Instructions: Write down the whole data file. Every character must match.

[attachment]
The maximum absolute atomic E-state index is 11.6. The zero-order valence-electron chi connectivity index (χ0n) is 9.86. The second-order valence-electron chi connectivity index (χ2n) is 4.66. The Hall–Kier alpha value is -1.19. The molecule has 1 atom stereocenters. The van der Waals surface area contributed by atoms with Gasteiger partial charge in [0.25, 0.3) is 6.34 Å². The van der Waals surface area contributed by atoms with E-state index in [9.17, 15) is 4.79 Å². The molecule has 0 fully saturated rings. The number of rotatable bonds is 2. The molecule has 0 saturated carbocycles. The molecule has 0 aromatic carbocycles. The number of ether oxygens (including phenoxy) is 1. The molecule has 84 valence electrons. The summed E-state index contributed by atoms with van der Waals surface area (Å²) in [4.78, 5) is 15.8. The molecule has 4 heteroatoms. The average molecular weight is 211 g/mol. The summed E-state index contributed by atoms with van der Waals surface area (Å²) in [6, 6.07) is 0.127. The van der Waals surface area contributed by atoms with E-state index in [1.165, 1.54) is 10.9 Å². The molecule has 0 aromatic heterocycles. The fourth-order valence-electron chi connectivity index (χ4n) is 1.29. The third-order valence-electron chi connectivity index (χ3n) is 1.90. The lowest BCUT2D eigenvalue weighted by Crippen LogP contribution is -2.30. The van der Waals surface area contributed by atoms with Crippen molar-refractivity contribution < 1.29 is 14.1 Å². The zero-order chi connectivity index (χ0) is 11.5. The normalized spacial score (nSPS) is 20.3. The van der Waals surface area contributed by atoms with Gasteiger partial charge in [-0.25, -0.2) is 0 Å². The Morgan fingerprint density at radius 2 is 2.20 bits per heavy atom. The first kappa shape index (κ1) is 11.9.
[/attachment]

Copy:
The maximum absolute atomic E-state index is 11.6. The zero-order valence-electron chi connectivity index (χ0n) is 9.86. The second-order valence-electron chi connectivity index (χ2n) is 4.66. The Hall–Kier alpha value is -1.19. The molecule has 1 atom stereocenters. The van der Waals surface area contributed by atoms with Gasteiger partial charge in [0.25, 0.3) is 6.34 Å². The van der Waals surface area contributed by atoms with E-state index in [9.17, 15) is 4.79 Å². The molecule has 0 fully saturated rings. The number of rotatable bonds is 2. The molecule has 0 saturated carbocycles. The molecule has 0 aromatic carbocycles. The number of ether oxygens (including phenoxy) is 1. The molecule has 84 valence electrons. The summed E-state index contributed by atoms with van der Waals surface area (Å²) in [4.78, 5) is 15.8. The molecule has 4 heteroatoms. The average molecular weight is 211 g/mol. The summed E-state index contributed by atoms with van der Waals surface area (Å²) in [6, 6.07) is 0.127. The van der Waals surface area contributed by atoms with E-state index in [1.165, 1.54) is 10.9 Å². The molecule has 0 aromatic heterocycles. The fourth-order valence-electron chi connectivity index (χ4n) is 1.29. The third-order valence-electron chi connectivity index (χ3n) is 1.90. The lowest BCUT2D eigenvalue weighted by Crippen LogP contribution is -2.30. The van der Waals surface area contributed by atoms with Crippen molar-refractivity contribution < 1.29 is 14.1 Å². The zero-order chi connectivity index (χ0) is 11.5. The normalized spacial score (nSPS) is 20.3. The van der Waals surface area contributed by atoms with Gasteiger partial charge in [-0.25, -0.2) is 0 Å². The Morgan fingerprint density at radius 2 is 2.20 bits per heavy atom. The first kappa shape index (κ1) is 11.9.